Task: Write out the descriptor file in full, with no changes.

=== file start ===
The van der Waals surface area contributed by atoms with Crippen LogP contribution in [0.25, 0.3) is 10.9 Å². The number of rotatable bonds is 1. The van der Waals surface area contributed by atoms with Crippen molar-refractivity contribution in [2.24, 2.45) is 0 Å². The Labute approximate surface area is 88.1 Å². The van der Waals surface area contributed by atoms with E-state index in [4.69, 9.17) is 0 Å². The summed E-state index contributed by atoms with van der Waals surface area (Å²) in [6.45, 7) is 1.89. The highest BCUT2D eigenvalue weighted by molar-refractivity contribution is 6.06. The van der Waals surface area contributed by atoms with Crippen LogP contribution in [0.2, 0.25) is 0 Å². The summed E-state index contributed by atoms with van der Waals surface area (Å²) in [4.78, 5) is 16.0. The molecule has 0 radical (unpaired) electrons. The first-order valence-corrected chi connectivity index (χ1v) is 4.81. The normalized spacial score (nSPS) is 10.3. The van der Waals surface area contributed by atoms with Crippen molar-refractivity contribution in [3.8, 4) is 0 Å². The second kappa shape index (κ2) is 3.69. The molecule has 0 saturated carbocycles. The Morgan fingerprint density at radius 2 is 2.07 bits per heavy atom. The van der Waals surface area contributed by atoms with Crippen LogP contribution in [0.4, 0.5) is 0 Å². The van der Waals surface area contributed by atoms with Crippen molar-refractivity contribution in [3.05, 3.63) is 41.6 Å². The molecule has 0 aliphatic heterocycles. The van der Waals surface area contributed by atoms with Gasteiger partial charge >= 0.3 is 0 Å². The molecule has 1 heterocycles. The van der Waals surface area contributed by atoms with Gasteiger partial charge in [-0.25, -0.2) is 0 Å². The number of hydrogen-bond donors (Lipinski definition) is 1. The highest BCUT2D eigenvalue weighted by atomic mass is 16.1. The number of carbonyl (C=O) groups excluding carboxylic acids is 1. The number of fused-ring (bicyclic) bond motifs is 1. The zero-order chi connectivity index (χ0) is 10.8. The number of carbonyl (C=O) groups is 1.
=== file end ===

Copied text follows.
The van der Waals surface area contributed by atoms with Crippen LogP contribution in [0.25, 0.3) is 10.9 Å². The number of rotatable bonds is 1. The van der Waals surface area contributed by atoms with Crippen molar-refractivity contribution in [2.24, 2.45) is 0 Å². The Labute approximate surface area is 88.1 Å². The van der Waals surface area contributed by atoms with E-state index in [4.69, 9.17) is 0 Å². The summed E-state index contributed by atoms with van der Waals surface area (Å²) in [6.45, 7) is 1.89. The highest BCUT2D eigenvalue weighted by molar-refractivity contribution is 6.06. The van der Waals surface area contributed by atoms with Crippen LogP contribution in [0.2, 0.25) is 0 Å². The summed E-state index contributed by atoms with van der Waals surface area (Å²) in [4.78, 5) is 16.0. The molecule has 0 radical (unpaired) electrons. The first-order valence-corrected chi connectivity index (χ1v) is 4.81. The normalized spacial score (nSPS) is 10.3. The van der Waals surface area contributed by atoms with Crippen molar-refractivity contribution in [3.8, 4) is 0 Å². The second kappa shape index (κ2) is 3.69. The molecule has 0 saturated carbocycles. The Morgan fingerprint density at radius 2 is 2.07 bits per heavy atom. The van der Waals surface area contributed by atoms with Crippen LogP contribution in [0.4, 0.5) is 0 Å². The van der Waals surface area contributed by atoms with Crippen molar-refractivity contribution in [3.05, 3.63) is 41.6 Å². The molecule has 0 aliphatic heterocycles. The van der Waals surface area contributed by atoms with Gasteiger partial charge >= 0.3 is 0 Å². The molecule has 1 heterocycles. The van der Waals surface area contributed by atoms with Gasteiger partial charge in [-0.25, -0.2) is 0 Å². The number of hydrogen-bond donors (Lipinski definition) is 1. The highest BCUT2D eigenvalue weighted by atomic mass is 16.1. The number of carbonyl (C=O) groups excluding carboxylic acids is 1. The number of fused-ring (bicyclic) bond motifs is 1. The zero-order chi connectivity index (χ0) is 10.8. The number of carbonyl (C=O) groups is 1.